Del Quentin Wilber takes a micro-level look at the events of 03/30/81 in a style that recalls books like The Day Lincoln Was Shot, The Day Kennedy Was Shot and The Death of a President.   It is an immediately engaging narrative which begins by looking at the schedules of Reagan (whose Secret Service code name was Rawhide), his Secret Service detail members and of the highly disturbed and bizarre individual who sought to impress a Hollywood starlet.   The language and mood become more tense and dramatic as the hour of the assassination attempt draws near.

Wilber very properly sets the stage by reminding us that this shooting came just three months after the killing of John Lennon, and followed the history-altering assassinations of John F. Kennedy and Robert F. Kennedy, and of Martin Luther King, Jr.   Wilber’s sadness in recalling these events is palpable, and informs the reader that this is a non-partisan account – one need not have been a political supporter of Reagan’s to fear for his safety (and for the country’s future) while revisiting that period.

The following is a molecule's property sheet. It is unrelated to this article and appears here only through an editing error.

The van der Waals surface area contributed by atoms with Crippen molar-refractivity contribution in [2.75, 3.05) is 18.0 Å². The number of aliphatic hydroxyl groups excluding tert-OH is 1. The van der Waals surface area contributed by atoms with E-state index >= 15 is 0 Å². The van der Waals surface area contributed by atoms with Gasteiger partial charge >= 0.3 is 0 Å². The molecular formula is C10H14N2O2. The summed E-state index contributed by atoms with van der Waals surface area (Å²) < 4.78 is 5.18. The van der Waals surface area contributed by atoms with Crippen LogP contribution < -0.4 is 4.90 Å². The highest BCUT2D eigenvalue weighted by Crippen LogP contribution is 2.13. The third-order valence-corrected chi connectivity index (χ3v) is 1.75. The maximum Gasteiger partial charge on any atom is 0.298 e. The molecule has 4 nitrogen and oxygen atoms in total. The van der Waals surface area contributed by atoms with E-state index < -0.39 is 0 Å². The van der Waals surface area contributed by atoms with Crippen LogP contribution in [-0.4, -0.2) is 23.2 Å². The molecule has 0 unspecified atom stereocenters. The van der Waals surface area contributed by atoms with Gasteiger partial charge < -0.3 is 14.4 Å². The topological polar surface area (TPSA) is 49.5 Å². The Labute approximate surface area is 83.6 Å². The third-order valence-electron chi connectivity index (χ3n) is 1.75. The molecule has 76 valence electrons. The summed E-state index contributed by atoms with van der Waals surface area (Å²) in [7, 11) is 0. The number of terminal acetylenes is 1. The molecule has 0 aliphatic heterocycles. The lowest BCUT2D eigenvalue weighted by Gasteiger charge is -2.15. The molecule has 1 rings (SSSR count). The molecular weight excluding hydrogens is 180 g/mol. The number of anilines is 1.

“If Jerry Parr hadn’t decided to redirect the limousine from the White House to the hospital, Reagan would likely have died…”

“(The) doctors had been keeping pace with Reagan’s bleeding by pumping donated blood and fluids into his system.   So far, the tactic was working…  But this compensatory approach couldn’t continue forever.   They would have to stop the bleeding surgically.”